NFL Draft

Top 10 edge defenders of the 2023 NFL Draft:

This officially marks the halfway point of our positional draft rankings. We’ve already broken down the top running backs, linebackers, wide receivers, cornerbacks and most recently offensive tackles. So now it’s time to look at this massive group of edge defenders, which is a much better way to classify these prospects, rather than calling them 4-3 defensive ends or 3-4 outside linebackers. Due to how hybrid NFL fronts are these days anyway, I like to lump those together, although I will mention their best schematic fit a few times and talk about how versatile coaches can be in how they deploy these guys.

We have a consensus top-three overall prospect headlining this group, but I don’t believe EDGE2 is too far behind him, especially when you look at what the NFL typically values. After that, I kind of look at the class having three tiers, where the first one consists of four names, who I all have first-round grades on, then the three guys in the next group I think deserve top-50 consideration and after that, there’s at least another four I consider day-two prospect. However, even beyond that point, there are several intriguing players, who I think can have legitimate roles at the next level, with varying degrees of physical upside compared to pro-readiness.

Just to clarify – Northwestern’s Adetomiwa Adebawore, Auburn’s Colby Wooden and Michigan’s Mike Morris I have all labelled as “IDL”. That list will come out next week.

For now, let’s get into this edge class:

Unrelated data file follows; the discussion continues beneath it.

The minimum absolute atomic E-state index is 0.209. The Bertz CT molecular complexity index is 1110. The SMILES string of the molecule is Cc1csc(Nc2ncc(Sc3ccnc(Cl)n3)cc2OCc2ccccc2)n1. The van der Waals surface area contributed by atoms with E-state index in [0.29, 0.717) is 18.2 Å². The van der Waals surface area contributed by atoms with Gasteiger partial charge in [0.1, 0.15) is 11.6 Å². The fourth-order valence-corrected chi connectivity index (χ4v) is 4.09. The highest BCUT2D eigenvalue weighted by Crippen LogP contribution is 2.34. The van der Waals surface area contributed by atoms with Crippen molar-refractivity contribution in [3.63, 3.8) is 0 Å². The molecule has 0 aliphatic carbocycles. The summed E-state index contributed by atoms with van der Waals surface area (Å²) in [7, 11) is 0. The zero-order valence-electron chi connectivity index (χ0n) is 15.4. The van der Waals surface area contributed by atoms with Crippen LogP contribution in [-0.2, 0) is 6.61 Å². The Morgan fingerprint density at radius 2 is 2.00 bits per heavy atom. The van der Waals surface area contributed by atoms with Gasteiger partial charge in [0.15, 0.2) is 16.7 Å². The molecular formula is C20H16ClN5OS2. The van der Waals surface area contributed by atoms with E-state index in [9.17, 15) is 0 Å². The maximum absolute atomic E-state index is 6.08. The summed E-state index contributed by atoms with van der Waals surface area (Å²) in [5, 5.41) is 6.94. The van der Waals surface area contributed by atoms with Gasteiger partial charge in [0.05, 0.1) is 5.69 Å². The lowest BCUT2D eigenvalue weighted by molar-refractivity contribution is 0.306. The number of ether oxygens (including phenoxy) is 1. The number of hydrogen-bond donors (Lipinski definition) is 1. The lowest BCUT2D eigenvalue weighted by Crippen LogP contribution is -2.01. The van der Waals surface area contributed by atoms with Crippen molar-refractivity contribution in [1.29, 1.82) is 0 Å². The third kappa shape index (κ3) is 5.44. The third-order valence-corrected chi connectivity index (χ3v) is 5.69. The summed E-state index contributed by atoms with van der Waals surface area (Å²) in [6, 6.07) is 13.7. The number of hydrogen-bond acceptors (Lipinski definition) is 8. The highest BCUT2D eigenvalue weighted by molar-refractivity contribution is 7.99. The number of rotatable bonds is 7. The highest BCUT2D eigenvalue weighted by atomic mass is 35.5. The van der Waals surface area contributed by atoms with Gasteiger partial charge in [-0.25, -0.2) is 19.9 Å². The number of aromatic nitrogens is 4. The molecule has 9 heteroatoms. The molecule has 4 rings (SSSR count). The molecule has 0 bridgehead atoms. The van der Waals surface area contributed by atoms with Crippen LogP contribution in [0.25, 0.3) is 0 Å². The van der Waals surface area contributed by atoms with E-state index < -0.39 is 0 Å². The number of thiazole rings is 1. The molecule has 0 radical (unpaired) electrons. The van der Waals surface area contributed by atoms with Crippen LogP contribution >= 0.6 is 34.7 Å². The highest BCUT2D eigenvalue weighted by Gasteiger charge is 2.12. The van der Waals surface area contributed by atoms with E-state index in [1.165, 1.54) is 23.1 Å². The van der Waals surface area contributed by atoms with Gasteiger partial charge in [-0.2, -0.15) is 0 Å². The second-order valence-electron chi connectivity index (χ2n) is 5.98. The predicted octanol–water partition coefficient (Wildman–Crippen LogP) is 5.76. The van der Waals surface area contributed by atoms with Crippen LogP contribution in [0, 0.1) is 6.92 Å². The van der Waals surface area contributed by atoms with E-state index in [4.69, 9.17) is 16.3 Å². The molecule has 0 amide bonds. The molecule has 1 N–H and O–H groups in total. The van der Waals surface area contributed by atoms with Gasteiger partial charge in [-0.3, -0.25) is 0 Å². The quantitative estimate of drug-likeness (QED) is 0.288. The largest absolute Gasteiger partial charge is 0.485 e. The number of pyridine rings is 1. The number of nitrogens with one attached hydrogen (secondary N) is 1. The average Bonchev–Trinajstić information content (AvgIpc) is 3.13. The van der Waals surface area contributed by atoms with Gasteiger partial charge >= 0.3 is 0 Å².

Will Anderson Jr


1. Will Anderson Jr., Alabama

6’4”, 245 pounds; JR


The number two defensive end recruit in 2020, Anderson had a phenomenal debut season with the Crimson Tide, racking up 52 total tackles, 10.5 of those for loss, seven sacks and a forced fumble, but he completely blew it out of the water as a sophomore, with 31(!) TFLs and 17.5 sacks, along with three passes batted down- He couldn’t quite live up to those insane numbers last year (17 TFLs and ten sacks), but did have a pick-six and made his presence felt, making him a first-team All-American and the SEC’s Defensive Player of the Year for back-to-back seasons.


+ Flashed to me more and more, as I was watching offensive prospects against Alabama for the 2021 draft already, when he was just a true freshman

+ Plays with a ton of energy and urgency – got after Kyle Trask all game long in the SEC Championship, with a couple of sacks, one including a strip

+ Has a lot of power in his lower body and consistently plays with great leverage

+ If you leave tight-ends trying to seal him on the backside, Anderson will routinely ride that guy into the scrum and negate cutback lanes, if not tackle him and the ball-carrier together

+ Will gladly accelerate into pulling guards and build up the force to create knock-back at contact